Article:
Bridge on the River Kwai has been a favourite of mine since I first saw it, I only have to hear the familiar whistled theme to instantly recall the movie. Having been raised on a steady diet of westerns and war movies, this film ranks as one of the best.
Colonel Nicholson [Alec Guinness] is the British commanding officer of a group of prisoners captured following the fall of Singapore. He is incensed that the British officers are being forced to work as slave labour for the Japanese and becomes locked in a battle of wills with the Japanese prison camp commander, Colonel Saito [Sessue Hayakawa].
Nicholson’s determination to build the Japanese a better bridge starts to blur the line between obsession and collaboration. Although Saito is an equally strong and sympathetic character, Nicholson begins to match his counterpart in stature and, as the film progresses, to even overshadow him.
Shears [William Holden] is the cynical American soldier, not at all at ease with Nicholson’s stiff upper lip form of leadership. He escapes from the camp only to find himself volunteered — in true understated British fashion — to join a daring mission, led by Major Warden [Jack Hawkins], back into the jungle to destroy the bridge.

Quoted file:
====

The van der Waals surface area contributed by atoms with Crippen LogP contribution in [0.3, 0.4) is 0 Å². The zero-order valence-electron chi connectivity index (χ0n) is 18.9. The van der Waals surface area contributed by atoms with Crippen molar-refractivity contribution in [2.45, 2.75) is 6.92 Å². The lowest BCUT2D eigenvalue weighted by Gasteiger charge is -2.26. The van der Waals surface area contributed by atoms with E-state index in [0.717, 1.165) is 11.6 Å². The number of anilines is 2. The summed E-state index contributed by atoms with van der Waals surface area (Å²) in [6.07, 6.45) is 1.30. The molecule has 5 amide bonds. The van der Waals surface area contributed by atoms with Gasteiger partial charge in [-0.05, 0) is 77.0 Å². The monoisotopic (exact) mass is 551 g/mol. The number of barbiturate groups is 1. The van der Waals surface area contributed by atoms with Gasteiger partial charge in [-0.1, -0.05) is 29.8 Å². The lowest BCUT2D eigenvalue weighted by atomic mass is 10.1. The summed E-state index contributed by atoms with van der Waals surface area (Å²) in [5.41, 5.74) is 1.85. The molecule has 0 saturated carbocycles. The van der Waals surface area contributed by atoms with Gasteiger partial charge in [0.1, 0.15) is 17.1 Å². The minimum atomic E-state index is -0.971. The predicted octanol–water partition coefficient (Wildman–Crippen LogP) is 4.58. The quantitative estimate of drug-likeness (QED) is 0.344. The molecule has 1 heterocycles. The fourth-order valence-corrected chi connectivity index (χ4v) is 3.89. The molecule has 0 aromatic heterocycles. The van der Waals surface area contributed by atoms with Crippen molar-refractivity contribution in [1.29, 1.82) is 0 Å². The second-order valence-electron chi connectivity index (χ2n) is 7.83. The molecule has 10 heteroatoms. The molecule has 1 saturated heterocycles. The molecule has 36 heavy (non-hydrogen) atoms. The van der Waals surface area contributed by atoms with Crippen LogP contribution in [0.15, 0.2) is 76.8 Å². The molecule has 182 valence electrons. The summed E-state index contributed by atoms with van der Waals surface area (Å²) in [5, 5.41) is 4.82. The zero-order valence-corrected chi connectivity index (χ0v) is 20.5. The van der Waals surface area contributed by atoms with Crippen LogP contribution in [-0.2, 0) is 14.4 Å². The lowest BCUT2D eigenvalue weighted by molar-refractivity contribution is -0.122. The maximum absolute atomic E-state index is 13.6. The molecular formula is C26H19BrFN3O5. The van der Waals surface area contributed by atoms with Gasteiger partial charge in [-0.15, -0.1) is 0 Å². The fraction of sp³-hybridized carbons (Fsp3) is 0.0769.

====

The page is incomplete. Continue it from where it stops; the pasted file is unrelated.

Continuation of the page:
As the film approaches its spectacular finale, Shears fights against time to lay charges on the bridge amid tight Japanese security as the ammunitions and weapons laden train approaches. Nicholson, immensely proud of his achievement of completing the bridge on time, discovers the plot and races to stop the demolition. It’s only as the dying Nicholson falls on the explosive plunger, saying, ‘Good heavens, what have I done?’ that he realises his obsession with finding victory in defeat has instead slipped into self delusion.
While Bridge On The River Kwai is a brilliant movie, it does take liberties with actual history. The true story of the bridge and railway built by the prisoners of war is far more brutal and horrifying than what is presented in the film.
The jungle — with Ceylon, now Sri-Lanka, taking the place of Burma — is visual perfection, with its hot and steamy atmosphere. This is further impressed on the audience by its sharp contrast to the cool and comfortable extravagance of the British headquarters.
The demolition of the bridge and the subsequent train wreck at the end of the film are spectacular.
The superb acting by the entire cast — Guinness won an Oscar for his role — and David Lean‘s excellent direction make this a brilliant film.
My only quibble with the film is William Holden’s character. Depending how I feel at the time, he is either trivial and shallow in comparison to the rest of the solid cast. Coming off as something of a compromise to placate the film’s financers — or possibly as a marketing ploy to lure an American audience. Or a brilliant counterpoint to the similarities between the main British and Japanese characters and their shared sense of honour and duty.
That aside this is a memorable film highlighting the absurdity of war.
Published Epinions — 24.08.2000
Published WrittenByMe — 20.02.2001
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